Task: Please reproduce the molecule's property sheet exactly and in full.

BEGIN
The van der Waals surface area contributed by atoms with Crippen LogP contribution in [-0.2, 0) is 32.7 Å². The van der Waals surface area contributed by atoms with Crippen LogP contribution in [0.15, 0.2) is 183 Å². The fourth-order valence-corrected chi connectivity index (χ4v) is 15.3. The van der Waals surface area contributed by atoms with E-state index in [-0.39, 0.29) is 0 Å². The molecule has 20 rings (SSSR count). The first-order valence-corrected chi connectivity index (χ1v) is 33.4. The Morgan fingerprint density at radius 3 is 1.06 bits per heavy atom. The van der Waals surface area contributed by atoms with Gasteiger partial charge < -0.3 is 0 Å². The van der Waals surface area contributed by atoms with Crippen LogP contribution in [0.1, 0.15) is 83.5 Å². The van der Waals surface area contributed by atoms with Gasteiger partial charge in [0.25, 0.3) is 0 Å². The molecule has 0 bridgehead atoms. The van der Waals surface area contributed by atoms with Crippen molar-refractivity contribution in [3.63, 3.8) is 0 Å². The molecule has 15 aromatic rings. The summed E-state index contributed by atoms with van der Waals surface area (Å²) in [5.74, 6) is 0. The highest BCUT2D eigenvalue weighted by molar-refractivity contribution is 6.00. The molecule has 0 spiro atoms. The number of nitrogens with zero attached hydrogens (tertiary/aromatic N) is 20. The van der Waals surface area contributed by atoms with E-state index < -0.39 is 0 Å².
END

The van der Waals surface area contributed by atoms with Crippen LogP contribution in [-0.2, 0) is 32.7 Å². The van der Waals surface area contributed by atoms with Crippen LogP contribution in [0.15, 0.2) is 183 Å². The fourth-order valence-corrected chi connectivity index (χ4v) is 15.3. The van der Waals surface area contributed by atoms with E-state index in [-0.39, 0.29) is 0 Å². The molecule has 20 rings (SSSR count). The first-order valence-corrected chi connectivity index (χ1v) is 33.4. The Morgan fingerprint density at radius 3 is 1.06 bits per heavy atom. The van der Waals surface area contributed by atoms with Gasteiger partial charge < -0.3 is 0 Å². The van der Waals surface area contributed by atoms with Crippen LogP contribution in [0.1, 0.15) is 83.5 Å². The van der Waals surface area contributed by atoms with Gasteiger partial charge in [0.25, 0.3) is 0 Å². The molecule has 0 bridgehead atoms. The van der Waals surface area contributed by atoms with Crippen molar-refractivity contribution in [3.63, 3.8) is 0 Å². The molecule has 15 aromatic rings. The summed E-state index contributed by atoms with van der Waals surface area (Å²) in [5.74, 6) is 0. The highest BCUT2D eigenvalue weighted by molar-refractivity contribution is 6.00. The molecule has 0 spiro atoms. The number of nitrogens with zero attached hydrogens (tertiary/aromatic N) is 20. The van der Waals surface area contributed by atoms with E-state index < -0.39 is 0 Å².